Introduction: Stepper Motor Key-tar: a New Kind of Instrument
Have you ever started a printer, and heard the various sounds it creates? Wouldn't it be awesome to create a whole instrument that plays these retro printer sounds on actual printer parts? Well, you're in luck. In this Instructable, I will show you how to build the Stepper Motor Keytar. This recycled instrument is unlike anything I have ever seen, it is the first of its kind. The Keytar uses an old computer keyboard to interface between the musician and the component that actually makes the music. This component is a stepper motor that spins at different speeds to play different notes. The stepper in this instrument actually came from an old printer. It sounds really cool when played. The video below complements this Instructable with a demonstration of the Keytar being played by me.
Lets get started.
Step 1: Tools and Materials
To build this stepper motor Key-tar, you will need:
I found most of these parts in old devices, but if you just want to buy them, you can purchase them through the provided amazon links.
- Soldering iron http://amzn.to/2AiuKU7
- PS2 Keyboard (I saved this from being trashed)
- Ice cream bucket
- Drill/bits http://amzn.to/2itnv3L
- Wood screws
- Lithium Polymer battery http://amzn.to/2AjHIRS
- Stepper motor (I got this from a printer) http://amzn.to/2zcDFGR
- Arduino uno http://amzn.to/2h9R4L8
- Stepper motor driver http://amzn.to/2h9O4hT
- LM386 Preamp circuit(I built this myself, you can buy one pre-made) http://amzn.to/2xYWjAo
- 100k Pot
- Power Switch
- Audio Jack
Step 2: Mounting the Keyboard
The base of the entire instrument is a piece of 2*.5 inch wood. This wood stretches about 3 feet and holds all of the components necessary to make the Stepper Motor Key-tar function. You will need to start by cutting your piece of wood. The size you cut it too will depend on your height. After that, disassemble the keyboard. This will separate the back plate from all the other keyboard parts. You can then use a drill to put screws through the back of the keyboard into the wood. After the back plate is screwed back onto the keyboard, the first part of your instrument will be done.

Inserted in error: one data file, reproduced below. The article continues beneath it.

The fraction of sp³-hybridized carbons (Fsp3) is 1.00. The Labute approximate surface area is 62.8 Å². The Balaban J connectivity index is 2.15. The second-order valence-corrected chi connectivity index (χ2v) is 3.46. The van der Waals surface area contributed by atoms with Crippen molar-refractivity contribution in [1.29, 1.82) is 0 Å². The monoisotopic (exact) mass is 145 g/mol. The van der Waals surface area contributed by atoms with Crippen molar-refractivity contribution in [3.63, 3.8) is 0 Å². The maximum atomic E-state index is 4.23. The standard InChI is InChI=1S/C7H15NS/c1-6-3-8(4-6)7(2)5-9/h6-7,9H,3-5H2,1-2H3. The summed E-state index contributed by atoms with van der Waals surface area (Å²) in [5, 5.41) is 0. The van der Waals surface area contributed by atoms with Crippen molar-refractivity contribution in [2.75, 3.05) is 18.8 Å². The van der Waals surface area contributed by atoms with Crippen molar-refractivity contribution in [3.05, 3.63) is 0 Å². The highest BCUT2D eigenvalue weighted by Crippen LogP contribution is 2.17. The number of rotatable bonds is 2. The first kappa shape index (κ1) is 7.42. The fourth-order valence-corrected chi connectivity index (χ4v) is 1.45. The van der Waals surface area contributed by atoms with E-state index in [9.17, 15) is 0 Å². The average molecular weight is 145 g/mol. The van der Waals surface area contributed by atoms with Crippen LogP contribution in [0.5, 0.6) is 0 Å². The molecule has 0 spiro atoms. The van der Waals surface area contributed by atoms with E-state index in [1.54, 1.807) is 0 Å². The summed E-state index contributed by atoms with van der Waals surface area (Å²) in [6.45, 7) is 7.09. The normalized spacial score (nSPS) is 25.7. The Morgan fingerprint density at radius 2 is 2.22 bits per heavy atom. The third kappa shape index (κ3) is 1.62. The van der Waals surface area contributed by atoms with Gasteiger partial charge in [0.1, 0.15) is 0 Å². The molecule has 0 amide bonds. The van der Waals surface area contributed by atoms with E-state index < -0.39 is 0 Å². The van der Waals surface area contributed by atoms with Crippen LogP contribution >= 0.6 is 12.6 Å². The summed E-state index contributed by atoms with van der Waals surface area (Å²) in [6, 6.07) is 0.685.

Step 3: The Acoustic Drum
This drum will help amplify the vibrations of the stepper motor. I used an ice cream bucket for this part, because I found it in the trash. I then painted this bucket with my logo to make it look cool. You can customize your acoustic drum however you want while building.
Step 4: Mounting the Drum
The drum needs support inside of it to secure it to the wooden spine of the instrument. This comes in the form of a rectangular piece of plywood with holes drilled inside it. There are two screws in the bottom that go through the support beam, through the drum, and into the spine. This will ensure that the drum's support beam is secured. The drum will still wobble around, but this will be solved after the next step.
Step 5: Mounting the Stepper
The stepper motor is what actually makes the sound. It is heavy, so it needs to be secured to a stable part of the Key-tar. This spot is the wooden support inside the bucket. You will need to drill 3 holes in the drum and support beam. The middle hole will be for the stepper motor gear. The two outer holes will be to mount the stepper to the support with bolts. By bolting the stepper to the outside of the drum and making a sandwich of the stepper, drum, and support beam, the stepper motor will be secured and able to be heard due to the amplification effects of the drum.
Step 6: Adding Power
The stepper motor Key-tar needs to be powered by a 12 volt power supply. This power supply is a LiPo drone battery. I used some velcro straps to make sure that the battery can be placed between the keyboard and spine without risk of it falling out. There is a connector that plugs into the battery and runs in series with a switch to the main electronics. The switch is hot glued to the top of the keyboard. The power wires run, along with the keyboard wire, in a spiraling pattern around the neck of the instrument to the stepper motor controls.
Step 7: Wiring
Without the correct wiring, your Key-tar will be nothing but a really big paperweight. To wire it, you need to first mount the control boards. The Arduino is the main control circuit for this project. It converts the digital signals from the keyboard into different pulses that are sent to the L298N motor driver to play different tones on the stepper. The arduino is mounted to the spine near the stepper. The L298N is mounted right next to the arduino, but perpendicular to it. There is also a fan that is placed at the end of the electronics section to keep everything cool.